Terrain: Paved trail that is stroller and wheelchair accessible. This stark area was buried by falling cinder from the lava fountains of the 1959 Kilauea Iki eruption. You can see life slowly returning to this once devastated area.
Ha’akulamanu (Sulphur Banks)
Distance: 1.2 miles round trip
Terrain: This flat, boardwalk trail meanders through a dramatic volcanic thermal area with few trees. See steaming cracks and colorful mineral deposits.
Distance: 1.2 miles round trip
Terrain: A dirt trail with gentle slopes, the loop trail takes you through a “Kipuka,” an area of older vegetation surrounded by a more recent lava flow.
Distance: 1.2 miles round trip
Terrain: Hike through an active volcano and see stunning vistas, desert habitat, and lush rainforest.
Distance: 1.6 miles round trip
Terrain: A paved walk through koa and ‘ōhi’a forest to the Keanakāko’i Crater overlook. Across the road, you can see views of Halema’uma’u Crater and Mauna Loa.
Chain of Craters Road Trails
Mauna Ulu/Pu’u Huluhulu
Distance: 2.5 miles round trip
Terrain: See the lava landscape from the 1969-1974 Mauna Ulu flow. Walk by lava tree molds, climb a cinder cone, see Mauna Ulu’s steaming shield, and look for Mauna Loa, Mauna Kea, and the blue Pacific Ocean beyond.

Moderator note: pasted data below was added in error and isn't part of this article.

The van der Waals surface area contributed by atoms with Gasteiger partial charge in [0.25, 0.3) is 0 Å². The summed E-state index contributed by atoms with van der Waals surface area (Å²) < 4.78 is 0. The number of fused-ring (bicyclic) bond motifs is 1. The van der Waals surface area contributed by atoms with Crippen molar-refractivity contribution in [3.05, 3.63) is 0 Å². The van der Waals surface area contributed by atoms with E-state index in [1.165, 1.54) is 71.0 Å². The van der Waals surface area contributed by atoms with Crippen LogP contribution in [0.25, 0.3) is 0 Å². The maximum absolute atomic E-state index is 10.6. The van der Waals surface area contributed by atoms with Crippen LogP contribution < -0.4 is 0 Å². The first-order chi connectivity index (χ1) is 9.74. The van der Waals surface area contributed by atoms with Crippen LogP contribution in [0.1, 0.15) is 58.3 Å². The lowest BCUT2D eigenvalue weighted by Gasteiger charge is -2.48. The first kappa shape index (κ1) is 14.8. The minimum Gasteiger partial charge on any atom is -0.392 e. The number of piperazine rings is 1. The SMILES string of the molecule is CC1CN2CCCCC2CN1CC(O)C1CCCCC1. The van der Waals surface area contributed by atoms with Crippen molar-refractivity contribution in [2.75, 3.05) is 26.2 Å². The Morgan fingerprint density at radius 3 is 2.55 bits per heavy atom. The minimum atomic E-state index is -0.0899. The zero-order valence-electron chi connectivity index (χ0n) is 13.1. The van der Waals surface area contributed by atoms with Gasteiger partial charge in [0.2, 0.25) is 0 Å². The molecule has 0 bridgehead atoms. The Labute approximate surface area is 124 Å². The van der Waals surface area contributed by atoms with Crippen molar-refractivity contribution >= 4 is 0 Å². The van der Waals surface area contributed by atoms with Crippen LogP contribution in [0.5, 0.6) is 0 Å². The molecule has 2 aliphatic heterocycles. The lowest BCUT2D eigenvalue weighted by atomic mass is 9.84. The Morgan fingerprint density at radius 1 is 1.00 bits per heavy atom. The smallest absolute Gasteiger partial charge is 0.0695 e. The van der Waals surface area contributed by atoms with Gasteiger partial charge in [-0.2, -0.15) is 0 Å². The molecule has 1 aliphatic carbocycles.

Distance: 1.4 miles round trip
Terrain: The kūpuna (elders) walked this trail to Pu’u Loa - the Hill of Long Life - where they carved etchings and indentations into the rocks that are still there today. The etchings document the life and culture of the native Hawaiians, and the people created divots in the rock to bury their newborns’ umbilical cords in hopes of providing those babies a long and prosperous life.
What to Do
When you’ve finished exploring the volcanoes and the history of Hawaii Volcanoes National Park, you may be ready to try some other adventures nearby. Take an evening stargazing tour, relax on a black sand beach, or learn more about the natural marine life in the area. Here are a few of our recommendations for activities around the Big Island.
Type: Steak and Seafood
Location: Hawaii National Park
If you’re planning to catch a wave on the Big Island, head to this surf shop to get outfitted with everything you need. Find the largest selection of surfboards, bodyboards, beach apparel and all the accessories you need for a day on the water.